James T: With ticket agencies charging 4 times face value for tickets to games against middling teams and 8-10 times face value for yankee games, do you think Sox management deserves some credit for restraint in pricing?
Bill James: I decline to answer on the grounds that my answer might be characterized as sucking up to the other side of the front office. . .
James T: Do you have a favorite section or location in Fenway from which to watch games, and if so, why that spot?
Bill James: In the center field section of the right field bleachers, particularly lower down, those are great seats. The intimacy of the park is somehow more apparent there. You feel like you could reach out and touch second base, whereas in a lot of parks, although you might be just as close to second base, you feel distant from it. I think the combination of the height and the background just works.
James T: I've heard claims that that the bleacher seat background in this and nearby areas at Fenway Park makes it more difficult to pick up the ball when a lefty is pitching in day games. Is there data to support this notion?
Bill James: I’m sorry; I can’t answer the question. I studied this issue, but what I found is the property of the Red Sox. I can’t tell you about it.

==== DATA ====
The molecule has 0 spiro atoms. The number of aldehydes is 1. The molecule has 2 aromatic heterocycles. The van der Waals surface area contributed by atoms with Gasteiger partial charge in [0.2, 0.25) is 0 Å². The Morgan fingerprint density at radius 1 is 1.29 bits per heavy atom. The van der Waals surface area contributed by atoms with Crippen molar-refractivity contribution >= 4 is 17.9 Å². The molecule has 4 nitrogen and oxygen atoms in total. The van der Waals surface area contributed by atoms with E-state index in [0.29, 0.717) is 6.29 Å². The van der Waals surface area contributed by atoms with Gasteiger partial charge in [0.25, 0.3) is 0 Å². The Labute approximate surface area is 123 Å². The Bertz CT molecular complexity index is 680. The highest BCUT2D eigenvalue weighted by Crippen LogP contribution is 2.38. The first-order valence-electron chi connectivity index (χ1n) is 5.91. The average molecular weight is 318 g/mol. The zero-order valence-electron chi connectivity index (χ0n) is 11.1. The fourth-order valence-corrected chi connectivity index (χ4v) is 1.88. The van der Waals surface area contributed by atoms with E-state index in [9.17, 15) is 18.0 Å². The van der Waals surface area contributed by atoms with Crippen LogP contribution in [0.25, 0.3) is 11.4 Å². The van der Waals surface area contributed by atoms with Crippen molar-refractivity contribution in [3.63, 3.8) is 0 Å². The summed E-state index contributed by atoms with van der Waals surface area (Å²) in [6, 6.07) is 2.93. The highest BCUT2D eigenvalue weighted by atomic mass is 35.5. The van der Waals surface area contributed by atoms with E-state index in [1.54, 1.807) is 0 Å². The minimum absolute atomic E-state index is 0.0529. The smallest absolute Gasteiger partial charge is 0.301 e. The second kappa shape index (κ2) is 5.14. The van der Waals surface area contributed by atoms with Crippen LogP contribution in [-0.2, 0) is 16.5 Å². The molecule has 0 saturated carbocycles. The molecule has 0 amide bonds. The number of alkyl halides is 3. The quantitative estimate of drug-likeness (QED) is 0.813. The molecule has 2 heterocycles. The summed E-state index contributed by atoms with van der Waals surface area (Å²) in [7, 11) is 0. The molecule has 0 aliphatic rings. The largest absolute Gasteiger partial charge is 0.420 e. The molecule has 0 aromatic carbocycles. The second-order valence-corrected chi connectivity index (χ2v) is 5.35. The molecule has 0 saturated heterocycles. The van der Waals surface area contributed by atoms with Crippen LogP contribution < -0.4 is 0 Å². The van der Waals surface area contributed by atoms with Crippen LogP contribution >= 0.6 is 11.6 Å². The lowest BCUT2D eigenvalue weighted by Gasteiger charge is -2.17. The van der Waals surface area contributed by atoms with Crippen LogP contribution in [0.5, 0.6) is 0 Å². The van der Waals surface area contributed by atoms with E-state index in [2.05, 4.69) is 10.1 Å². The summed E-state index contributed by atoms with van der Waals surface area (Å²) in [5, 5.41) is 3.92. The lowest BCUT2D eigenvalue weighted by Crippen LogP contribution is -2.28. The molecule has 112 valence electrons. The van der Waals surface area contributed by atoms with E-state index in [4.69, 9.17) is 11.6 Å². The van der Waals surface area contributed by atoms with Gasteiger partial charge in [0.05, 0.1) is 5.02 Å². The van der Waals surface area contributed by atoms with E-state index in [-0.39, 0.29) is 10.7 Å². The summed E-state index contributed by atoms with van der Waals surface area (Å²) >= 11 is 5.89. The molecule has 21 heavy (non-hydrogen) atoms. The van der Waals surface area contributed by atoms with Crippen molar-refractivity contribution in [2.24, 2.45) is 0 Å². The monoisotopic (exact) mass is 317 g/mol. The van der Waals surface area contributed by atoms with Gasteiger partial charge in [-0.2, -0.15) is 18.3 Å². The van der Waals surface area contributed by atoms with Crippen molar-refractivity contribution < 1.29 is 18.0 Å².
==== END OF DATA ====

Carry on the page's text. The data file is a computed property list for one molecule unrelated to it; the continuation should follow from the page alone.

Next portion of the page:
James T: Fair enough. I wanted to ask you about a recent article in the Boston Globe which profiled some of the folks working directly with Theo Epstein. It had a caption with 5 names and only 4 guys shown. Nice going Globe, but, leaving that aside, it made it seem like a very fun sort of collegial atmosphere at work.
Bill James: They’re a great group of guys. It’s the greatest group of people to work with that I have ever known. They're mostly about half my age and have twice my energy. People ask me all the time what it is like to work with Theo. Well, Theo’s great, but the guys around him are greater. It’s the group—Brian and Jed and Josh and Galen and Amiel and Antonio and Zach and Ben and Peter and Rock and Mike and Jason and Ship and Tom Moore and Victor. . .it’s the whole gang that makes the experience special.